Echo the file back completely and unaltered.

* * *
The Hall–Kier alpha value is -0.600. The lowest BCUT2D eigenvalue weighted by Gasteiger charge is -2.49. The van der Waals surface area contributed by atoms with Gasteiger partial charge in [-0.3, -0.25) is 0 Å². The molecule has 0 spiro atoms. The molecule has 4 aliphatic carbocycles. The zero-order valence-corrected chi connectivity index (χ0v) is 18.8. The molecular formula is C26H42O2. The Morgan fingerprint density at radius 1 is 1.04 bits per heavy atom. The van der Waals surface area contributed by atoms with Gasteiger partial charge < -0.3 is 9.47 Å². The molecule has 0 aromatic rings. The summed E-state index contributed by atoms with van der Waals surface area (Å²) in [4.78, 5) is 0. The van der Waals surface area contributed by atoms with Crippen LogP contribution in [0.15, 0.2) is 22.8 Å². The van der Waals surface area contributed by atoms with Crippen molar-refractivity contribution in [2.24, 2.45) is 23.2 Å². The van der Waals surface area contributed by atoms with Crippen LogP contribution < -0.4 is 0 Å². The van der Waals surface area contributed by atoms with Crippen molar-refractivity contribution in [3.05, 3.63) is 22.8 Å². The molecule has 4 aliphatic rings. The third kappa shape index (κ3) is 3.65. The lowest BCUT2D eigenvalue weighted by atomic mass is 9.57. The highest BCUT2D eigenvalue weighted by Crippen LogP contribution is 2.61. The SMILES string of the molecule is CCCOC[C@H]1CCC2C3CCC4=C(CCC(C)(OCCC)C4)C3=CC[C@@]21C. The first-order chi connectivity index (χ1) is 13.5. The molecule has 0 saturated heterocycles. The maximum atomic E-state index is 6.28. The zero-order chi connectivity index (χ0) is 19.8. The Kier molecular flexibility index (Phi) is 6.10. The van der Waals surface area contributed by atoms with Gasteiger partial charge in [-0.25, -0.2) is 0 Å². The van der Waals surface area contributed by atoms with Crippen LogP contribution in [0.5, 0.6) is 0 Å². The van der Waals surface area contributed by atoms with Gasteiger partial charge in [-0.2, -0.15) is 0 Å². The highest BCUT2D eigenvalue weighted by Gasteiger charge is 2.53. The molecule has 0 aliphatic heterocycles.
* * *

The Hall–Kier alpha value is -0.600. The lowest BCUT2D eigenvalue weighted by Gasteiger charge is -2.49. The van der Waals surface area contributed by atoms with Gasteiger partial charge in [-0.3, -0.25) is 0 Å². The molecule has 0 spiro atoms. The molecule has 4 aliphatic carbocycles. The zero-order valence-corrected chi connectivity index (χ0v) is 18.8. The molecular formula is C26H42O2. The Morgan fingerprint density at radius 1 is 1.04 bits per heavy atom. The van der Waals surface area contributed by atoms with Gasteiger partial charge < -0.3 is 9.47 Å². The molecule has 0 aromatic rings. The summed E-state index contributed by atoms with van der Waals surface area (Å²) in [4.78, 5) is 0. The van der Waals surface area contributed by atoms with Crippen LogP contribution in [0.15, 0.2) is 22.8 Å². The van der Waals surface area contributed by atoms with Crippen molar-refractivity contribution in [2.24, 2.45) is 23.2 Å². The van der Waals surface area contributed by atoms with Crippen LogP contribution < -0.4 is 0 Å². The van der Waals surface area contributed by atoms with Crippen molar-refractivity contribution in [3.05, 3.63) is 22.8 Å². The molecule has 4 aliphatic rings. The third kappa shape index (κ3) is 3.65. The lowest BCUT2D eigenvalue weighted by atomic mass is 9.57. The highest BCUT2D eigenvalue weighted by Crippen LogP contribution is 2.61. The SMILES string of the molecule is CCCOC[C@H]1CCC2C3CCC4=C(CCC(C)(OCCC)C4)C3=CC[C@@]21C. The first-order chi connectivity index (χ1) is 13.5. The molecule has 0 saturated heterocycles. The maximum atomic E-state index is 6.28. The zero-order chi connectivity index (χ0) is 19.8. The Kier molecular flexibility index (Phi) is 6.10. The van der Waals surface area contributed by atoms with Gasteiger partial charge in [-0.25, -0.2) is 0 Å². The van der Waals surface area contributed by atoms with Crippen LogP contribution in [0.5, 0.6) is 0 Å². The van der Waals surface area contributed by atoms with Gasteiger partial charge in [-0.2, -0.15) is 0 Å². The highest BCUT2D eigenvalue weighted by Gasteiger charge is 2.53. The molecule has 0 aliphatic heterocycles.